This week we have the third (and final) long passage from John. This time it is John 11:1-44 which tells the story of the death and not-so death of Lazarus.
The Sermon title this week is His Friend Died...Can You Guess What Happened Next?
Early Thoughts: Sorrow turns to amazement, despair to wonderment, weeping into shouts of praise.
I suspect this is a story that we are too familiar with. Like many
stories of faith it is hard to read the beginning without knowing the
ending. But does knowing the ending before we get there rob the story of
What would it be like to read it for the first time? What would it be like to live it?
Mary and Martha are heartbroken. Their brother has died. They are sure that had Jesus been there he could have kept Lazarus from dying. But Jesus was not there and Lazarus has died (depending how far away Jesus was it is possible Lazarus was dead by the time Jesus got the message that he was ill).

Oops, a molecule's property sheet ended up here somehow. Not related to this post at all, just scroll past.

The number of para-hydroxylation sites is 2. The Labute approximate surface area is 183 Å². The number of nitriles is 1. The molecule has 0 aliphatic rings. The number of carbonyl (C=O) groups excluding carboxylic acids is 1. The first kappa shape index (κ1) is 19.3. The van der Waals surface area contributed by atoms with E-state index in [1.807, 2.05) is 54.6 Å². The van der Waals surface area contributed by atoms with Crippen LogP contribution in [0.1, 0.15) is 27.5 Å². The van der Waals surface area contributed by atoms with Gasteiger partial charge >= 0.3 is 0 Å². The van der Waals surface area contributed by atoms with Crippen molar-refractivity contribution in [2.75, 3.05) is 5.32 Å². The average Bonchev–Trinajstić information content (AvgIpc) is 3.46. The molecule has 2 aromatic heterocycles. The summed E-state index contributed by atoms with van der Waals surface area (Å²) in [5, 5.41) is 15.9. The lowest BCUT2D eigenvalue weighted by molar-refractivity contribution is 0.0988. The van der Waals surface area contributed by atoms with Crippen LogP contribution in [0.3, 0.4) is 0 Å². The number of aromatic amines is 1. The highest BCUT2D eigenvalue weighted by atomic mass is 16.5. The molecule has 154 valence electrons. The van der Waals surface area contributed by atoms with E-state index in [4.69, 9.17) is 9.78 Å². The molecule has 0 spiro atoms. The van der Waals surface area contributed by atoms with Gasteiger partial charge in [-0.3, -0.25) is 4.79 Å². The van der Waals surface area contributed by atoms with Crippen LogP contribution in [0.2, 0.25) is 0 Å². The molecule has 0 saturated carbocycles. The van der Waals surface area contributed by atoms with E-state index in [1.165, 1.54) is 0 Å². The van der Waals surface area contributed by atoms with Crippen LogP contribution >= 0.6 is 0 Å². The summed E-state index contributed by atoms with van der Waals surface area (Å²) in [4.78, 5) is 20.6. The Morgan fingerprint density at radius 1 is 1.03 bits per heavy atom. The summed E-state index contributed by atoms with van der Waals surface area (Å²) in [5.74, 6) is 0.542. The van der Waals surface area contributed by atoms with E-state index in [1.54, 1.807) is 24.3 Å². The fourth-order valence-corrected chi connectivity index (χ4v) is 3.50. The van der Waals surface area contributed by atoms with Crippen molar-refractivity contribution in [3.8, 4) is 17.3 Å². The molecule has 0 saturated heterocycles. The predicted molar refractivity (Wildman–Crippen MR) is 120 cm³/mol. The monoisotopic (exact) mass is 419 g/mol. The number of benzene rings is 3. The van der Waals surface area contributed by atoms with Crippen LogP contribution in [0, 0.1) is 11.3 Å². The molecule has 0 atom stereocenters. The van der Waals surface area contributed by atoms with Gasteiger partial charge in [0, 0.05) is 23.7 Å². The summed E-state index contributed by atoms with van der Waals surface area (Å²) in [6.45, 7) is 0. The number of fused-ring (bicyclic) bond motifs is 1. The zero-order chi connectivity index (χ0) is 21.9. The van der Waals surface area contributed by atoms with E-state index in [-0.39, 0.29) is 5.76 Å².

Has Jesus come back for a funeral for the friend he loved? Or is there something else in play?
Jesus weeps in this story. Jesus feels the grief of a friend's death. But he is not willing to accept the finality. In this story death is real. Early in the Jesus tries to slide over its reality by using the euphemism of sleep but his disciples miss the point so he has to be blunt (personal note, we need to be more blunt about the reality of death in the world, euphemism's only bring the appearance of comfort). Death is real. Lazarus is really truly dead. In fact we are told he has been dead for four days. In a hot climate sealed in a tomb imagine what an un-embalmed body would smell like (think of the chicken you forgot to put in the fridge for a day or two...). Death is real.
But death is not final in this story, or in the larger story of faith. Death does not have the last word. Life speaks last. The word of Life, the invitation to abundant life unbinds us and sets us free.
In John's Gospel this is the last of 7 signs that reveal who Jesus is. Here we hear that he is the Resurrection and the Life, and then we see it in action. Here we see that maybe the "last days" are closer than we think -- and also less of a sudden turning that a growing edge. It is notable that in John's account this is the last straw for the rulers. This is where the decision is made that this Jesus must die.
What part of this story speaks to you the most? What signs of hope do you draw from it? And have you ever wondered what Lazarus thinks of the whole deal?????